"Oedipus the King, "Prometheus Bound" and "The Bacchae" are among the very highest works of world literature. Except for William Shakespeare, no other"Oedipus the King, "Prometheus Bound" and "The Bacchae" are among the very highest works of world literature. Except for William Shakespeare, no other playwright, not even Ibsen or Racine, approaches Sophocles, Euripides and Aeschylus, at their very best, for their wisdom, truth and formalistic mastery. I have been studying these 33 plays for over a dozen years in various translations and I feel that this edition - edited by David Grene and Richmond Lattimore - is the best complete set of translations currently available. It is marred, however, by its lack of footnotes and supplementary material. Sophocles is clearly the star of this collection. Subtle and profound....more
Shakespeare's "Antony and Cleopatra" leaves the domestic sphere of the earlier tragedies and enters into a world of vast Spenglerian vistas as one culShakespeare's "Antony and Cleopatra" leaves the domestic sphere of the earlier tragedies and enters into a world of vast Spenglerian vistas as one culture, weighed down by its 'decadence,' declines and another, elevated by its coldness and amorality, replaces it. A meditation on the tragic nature of history, it is a very political play (written just prior to "Coriolanus," Shakespeare's most political play). It takes into account our nobility but realizes that it is easy prey. The scenes with Ventidius, Pompey and Menas, and Antony and the Soothsayer are hauntingly and tragically illustrative. The play contains a very large cast of characters, all of them memorable and very well individualized. Psychologically, it is perhaps the work most emblematic of the author's unparalleled genius for creating characters who give the illusion of being full human beings. The star role belongs to Cleopatra, who should be for the actress what Hamlet is for the actor - the most challenging and rewarding of roles. It rightly vies with the other high tragedies as one of Shakespeare's greatest works.
G.E.M. De Ste. Croix's magisterial historical materialist history of the Greco-Roman world spans nearly fourteen hundred years of history beginning wiG.E.M. De Ste. Croix's magisterial historical materialist history of the Greco-Roman world spans nearly fourteen hundred years of history beginning with the Archaic Age (c. 700 B.C.) and ending with the Arab conquests of the Greek Near East, Asia Minor and North Africa. By seeking to understand how issues of class, exploitation and property-relations functioned and perpetuated themselves De Ste. Croix attempts to explain the vast social changes that occurred over the broad expanse of Classical history. The book thus divides itself into two units of four chapters each, the first dealing with theoretical issues behind how classes and economic relationships functioned during the period under investigation, and the second providing a more chronological narrative of the major events and social changes that occurred over that span of time.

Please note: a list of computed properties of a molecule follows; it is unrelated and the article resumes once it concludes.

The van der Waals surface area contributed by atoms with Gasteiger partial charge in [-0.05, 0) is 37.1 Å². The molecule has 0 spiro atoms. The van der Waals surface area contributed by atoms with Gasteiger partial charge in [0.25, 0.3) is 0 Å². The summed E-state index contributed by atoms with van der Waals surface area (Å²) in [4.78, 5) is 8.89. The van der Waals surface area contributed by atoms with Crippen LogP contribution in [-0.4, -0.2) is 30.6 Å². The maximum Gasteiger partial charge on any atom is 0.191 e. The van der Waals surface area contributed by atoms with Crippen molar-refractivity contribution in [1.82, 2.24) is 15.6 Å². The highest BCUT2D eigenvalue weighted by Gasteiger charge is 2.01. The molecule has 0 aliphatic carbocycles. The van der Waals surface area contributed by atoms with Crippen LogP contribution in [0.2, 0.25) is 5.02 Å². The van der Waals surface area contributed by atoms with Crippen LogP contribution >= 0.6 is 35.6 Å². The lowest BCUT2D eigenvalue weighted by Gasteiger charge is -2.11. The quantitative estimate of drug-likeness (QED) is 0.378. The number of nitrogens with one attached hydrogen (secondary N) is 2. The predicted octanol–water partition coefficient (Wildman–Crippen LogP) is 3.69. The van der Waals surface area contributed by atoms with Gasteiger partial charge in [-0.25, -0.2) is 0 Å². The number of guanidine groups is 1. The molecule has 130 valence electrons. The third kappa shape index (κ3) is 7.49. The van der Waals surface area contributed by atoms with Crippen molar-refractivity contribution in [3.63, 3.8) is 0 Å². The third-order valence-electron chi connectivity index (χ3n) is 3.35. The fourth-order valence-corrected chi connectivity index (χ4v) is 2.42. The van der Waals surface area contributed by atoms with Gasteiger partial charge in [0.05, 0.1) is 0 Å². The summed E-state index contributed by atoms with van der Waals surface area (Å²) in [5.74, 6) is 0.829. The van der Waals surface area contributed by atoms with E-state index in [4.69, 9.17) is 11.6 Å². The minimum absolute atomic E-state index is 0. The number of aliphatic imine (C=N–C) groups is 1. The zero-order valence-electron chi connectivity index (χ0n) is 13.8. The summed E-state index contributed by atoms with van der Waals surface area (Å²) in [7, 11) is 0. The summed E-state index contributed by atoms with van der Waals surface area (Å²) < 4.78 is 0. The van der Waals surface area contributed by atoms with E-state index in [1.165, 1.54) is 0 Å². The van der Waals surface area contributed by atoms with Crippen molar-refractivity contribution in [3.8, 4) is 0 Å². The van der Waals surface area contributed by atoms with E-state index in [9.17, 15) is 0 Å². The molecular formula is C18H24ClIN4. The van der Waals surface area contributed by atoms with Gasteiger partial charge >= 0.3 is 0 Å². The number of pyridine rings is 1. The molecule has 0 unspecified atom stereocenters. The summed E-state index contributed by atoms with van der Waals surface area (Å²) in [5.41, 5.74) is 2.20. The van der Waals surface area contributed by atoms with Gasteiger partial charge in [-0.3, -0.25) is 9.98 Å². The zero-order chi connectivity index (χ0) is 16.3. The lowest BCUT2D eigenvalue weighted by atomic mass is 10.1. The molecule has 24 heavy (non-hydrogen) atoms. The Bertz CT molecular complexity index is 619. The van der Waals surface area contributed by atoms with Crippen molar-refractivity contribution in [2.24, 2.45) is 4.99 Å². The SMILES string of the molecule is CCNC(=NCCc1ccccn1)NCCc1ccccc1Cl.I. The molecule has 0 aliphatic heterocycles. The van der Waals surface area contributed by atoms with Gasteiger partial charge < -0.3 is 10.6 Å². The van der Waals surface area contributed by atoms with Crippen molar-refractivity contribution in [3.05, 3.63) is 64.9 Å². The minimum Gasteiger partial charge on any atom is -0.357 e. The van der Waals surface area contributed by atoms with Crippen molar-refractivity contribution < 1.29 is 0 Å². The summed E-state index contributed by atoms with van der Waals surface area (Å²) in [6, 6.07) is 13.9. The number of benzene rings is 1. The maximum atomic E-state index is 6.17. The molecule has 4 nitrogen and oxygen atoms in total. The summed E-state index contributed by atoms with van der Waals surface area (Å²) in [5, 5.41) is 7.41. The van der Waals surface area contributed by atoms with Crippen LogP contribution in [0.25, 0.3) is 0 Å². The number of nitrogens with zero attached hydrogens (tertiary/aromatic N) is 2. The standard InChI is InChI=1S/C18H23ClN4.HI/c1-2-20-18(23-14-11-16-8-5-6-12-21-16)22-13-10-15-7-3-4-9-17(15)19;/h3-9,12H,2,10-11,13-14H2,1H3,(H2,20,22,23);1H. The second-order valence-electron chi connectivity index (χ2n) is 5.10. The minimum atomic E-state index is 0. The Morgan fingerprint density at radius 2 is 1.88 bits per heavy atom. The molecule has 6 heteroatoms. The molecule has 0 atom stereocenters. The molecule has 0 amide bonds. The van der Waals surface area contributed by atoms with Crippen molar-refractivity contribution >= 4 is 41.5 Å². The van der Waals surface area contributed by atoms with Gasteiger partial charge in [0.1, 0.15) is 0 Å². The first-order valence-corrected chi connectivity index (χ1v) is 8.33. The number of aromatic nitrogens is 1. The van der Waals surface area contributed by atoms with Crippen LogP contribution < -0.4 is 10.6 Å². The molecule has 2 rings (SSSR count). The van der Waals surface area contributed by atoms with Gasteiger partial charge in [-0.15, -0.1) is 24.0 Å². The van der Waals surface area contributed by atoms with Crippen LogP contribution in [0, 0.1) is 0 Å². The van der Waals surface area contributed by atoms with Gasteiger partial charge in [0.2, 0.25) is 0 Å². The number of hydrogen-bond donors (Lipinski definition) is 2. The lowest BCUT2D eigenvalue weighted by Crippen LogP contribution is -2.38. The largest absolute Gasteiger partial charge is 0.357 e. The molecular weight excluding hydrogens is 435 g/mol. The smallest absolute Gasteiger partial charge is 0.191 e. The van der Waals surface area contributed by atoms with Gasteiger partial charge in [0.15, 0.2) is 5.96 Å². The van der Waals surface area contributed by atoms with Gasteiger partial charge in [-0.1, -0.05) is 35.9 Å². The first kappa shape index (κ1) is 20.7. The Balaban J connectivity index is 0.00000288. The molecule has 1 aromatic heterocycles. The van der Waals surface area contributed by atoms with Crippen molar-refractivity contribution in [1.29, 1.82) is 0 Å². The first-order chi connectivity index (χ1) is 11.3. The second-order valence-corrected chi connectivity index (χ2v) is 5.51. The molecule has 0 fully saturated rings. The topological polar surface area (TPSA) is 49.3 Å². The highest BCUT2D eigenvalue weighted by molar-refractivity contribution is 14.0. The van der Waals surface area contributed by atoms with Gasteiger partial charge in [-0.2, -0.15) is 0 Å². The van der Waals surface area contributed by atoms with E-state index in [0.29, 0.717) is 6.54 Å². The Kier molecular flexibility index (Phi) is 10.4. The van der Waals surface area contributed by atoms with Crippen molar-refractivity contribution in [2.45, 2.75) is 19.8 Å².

Class, for De Ste. Croix and for Marx and Engels, is a social relationship not only to the means of production but one between classes - a relationship based on exploitation. With the development of urban civilization certain members of society take on other roles besides that of economic (i.e. agricultural) producers and these individuals (administrators, soldiers, educators, artists and scientists) must thus be maintained by the labor of the producers in order to fulfill their specialized functions. Exploitation then is the extraction of this 'surplus labor' from one class to the other. Considering the limited surplus the technologically primitive nature of classical economic production was able to produce, Greco-Roman civilization would have been impossible without this exploitation, which took place between the 'propertied' (primarily in land) and 'non-propertied' classes. Exploitation during this era is divided by the author into 'direct individual' and 'indirect collective' forms. The former (rendered from individual to individual) touched upon slaves, serfs, debtors, tenants and wage-laborers, while the latter (exacted by the state from individuals or a whole community) involved taxation, military conscription and compulsory services. These class divisions also corresponded to a separation of society into the 'polis' (the urban city) and its neighboring 'chora' (the agricultural areas and their corresponding villages), with the latter being exploited by the propertied members of the former. While in ancient Greece, 'polis' and 'chora' shared the same culture, in the colonized East the cities were made up of the Greek elite (and the indigenous but deeply Hellenized upper classes) while the 'chora' was made of poor native populations who did not share in Greek culture.